Building Bridges: Diversity in our Community

Endnote Speech

Master Taíno


Behind Close Doors * Tucson, AZ * October 6, 2013


Good evening,

It is good to be back in Tucson where I have fond memories. My previous trips to this city were to visit a man and a Master, I consider to be my mentor. He was one of the individuals contributing the most to who I am today. It is always good to remember him and today I do so, once more.

This afternoon
I want to address an issue very dear to me:
Building Bridges in our communities.

I remember very well, back in the seventies and eighties, when
Gay men like me had to keep themselves in their comfortable gay box and miserable gay closet in order to survive. For us, gay men and women, heterosexuals were the enemy. We were afraid of them. We were the subjects of their jokes. We were seen as freaks, unnatural, perverts, a shame, individuals who think only about sex.

This reality forced many gay men and women to try to follow and conform to society’s rules by getting married, having children and pretending to be “straight” while deep in their hearts they were miserable knowing that they were living a lie. A gay person within a family was a shame and many young gay men and lesbians were forced out of their homes by their parents.

Many factors changed that:

The AIDS pandemic in the 80s brought many people with HIV/AIDS out of the closet, in order to receive proper medical attention. Many had to come out to their families in order to be taken care of. The pandemic motivated
many gay men and lesbians into some sort of activism to help our community survive and to force government officials to act. The AIDS pandemic also brought many people into deeper closets full of guilt and shame. And yes, it brought more open discrimination against gay people and people with HIV – AIDS.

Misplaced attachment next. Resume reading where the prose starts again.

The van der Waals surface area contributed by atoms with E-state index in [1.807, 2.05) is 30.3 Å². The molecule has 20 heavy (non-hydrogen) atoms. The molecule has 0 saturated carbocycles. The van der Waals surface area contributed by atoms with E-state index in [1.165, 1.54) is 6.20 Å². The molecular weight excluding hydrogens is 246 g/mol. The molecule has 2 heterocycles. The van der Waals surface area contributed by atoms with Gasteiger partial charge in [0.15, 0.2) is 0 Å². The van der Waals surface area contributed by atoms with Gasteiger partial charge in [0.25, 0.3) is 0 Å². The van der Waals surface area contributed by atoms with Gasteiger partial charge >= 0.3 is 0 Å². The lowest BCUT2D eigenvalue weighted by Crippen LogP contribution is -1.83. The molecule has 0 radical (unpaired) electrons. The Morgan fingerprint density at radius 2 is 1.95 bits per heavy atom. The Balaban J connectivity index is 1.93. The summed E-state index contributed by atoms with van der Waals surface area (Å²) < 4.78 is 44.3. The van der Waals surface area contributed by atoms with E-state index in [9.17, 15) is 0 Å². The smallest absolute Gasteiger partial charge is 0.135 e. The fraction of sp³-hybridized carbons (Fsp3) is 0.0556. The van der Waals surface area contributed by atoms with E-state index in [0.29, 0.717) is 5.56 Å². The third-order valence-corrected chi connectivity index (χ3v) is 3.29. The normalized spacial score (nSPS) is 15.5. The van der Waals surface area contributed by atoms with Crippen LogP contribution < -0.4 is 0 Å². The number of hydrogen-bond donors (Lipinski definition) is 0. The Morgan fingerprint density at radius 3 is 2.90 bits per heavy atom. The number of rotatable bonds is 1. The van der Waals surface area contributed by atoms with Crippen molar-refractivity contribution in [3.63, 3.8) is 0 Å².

Looking back, the loss of thousands in our Gay and Leather communities has not been in vain. It started the process for people to be seen, understood, accepted and respected. It brought many of us out of our closets.

Many Americans realized for the first time that gay people were our parents, our children, our siblings, our co-workers, our friends and relatives… and they were good people, not the mentally ill
or freak that society thought we were.

Another phenomenon happened as well in the BDSM, fetish and Leather communities. Heterosexual Kinky individuals and Gay men and Lesbians began to find themselves at the same events. That led Kinky Gay and Straight folks to interact more with each other and to realize that we have more in common than we ever thought. That allowed many of us to get out of our comfort zones and our boxes and welcome our diversity and connect with people of all genders and sexual orientations.


At the same time, many people began to feel comfortable being out of the gay or straight paradigms by coming out as bisexual or transgendered individuals. And the more we see them out there, the more comfortable that many of us feel around them. At many events across the country, including the Master/slave Conference I produce back home in Washington, DC, it amazes me that we see more and more of these diverse groups and individuals mingling together and befriending each other.

All of us have our own story on how we got out of our box and welcome different people in our lives. I will share with you
a bit of my own story. Fifteen years ago, I was very comfortable in my gay leather community. When I embraced my calling as a Master, the event which made that possible was a mixed event, and for the first time I began to interact with heterosexual kinky men and women. That started a long journey that allowed me to embrace my straight brothers and sisters in ways I never dreamed. Five years ago, I had a slave girl in service and currently I have a young straight male college student under my guidance.

My Leather Family includes a female Senior Master, three straight Junior Masters, two other het females, and the young straight college student. Seven out of 13 family members are straight, including three females. My two best friends are a straight male Master and a straight female Mistress.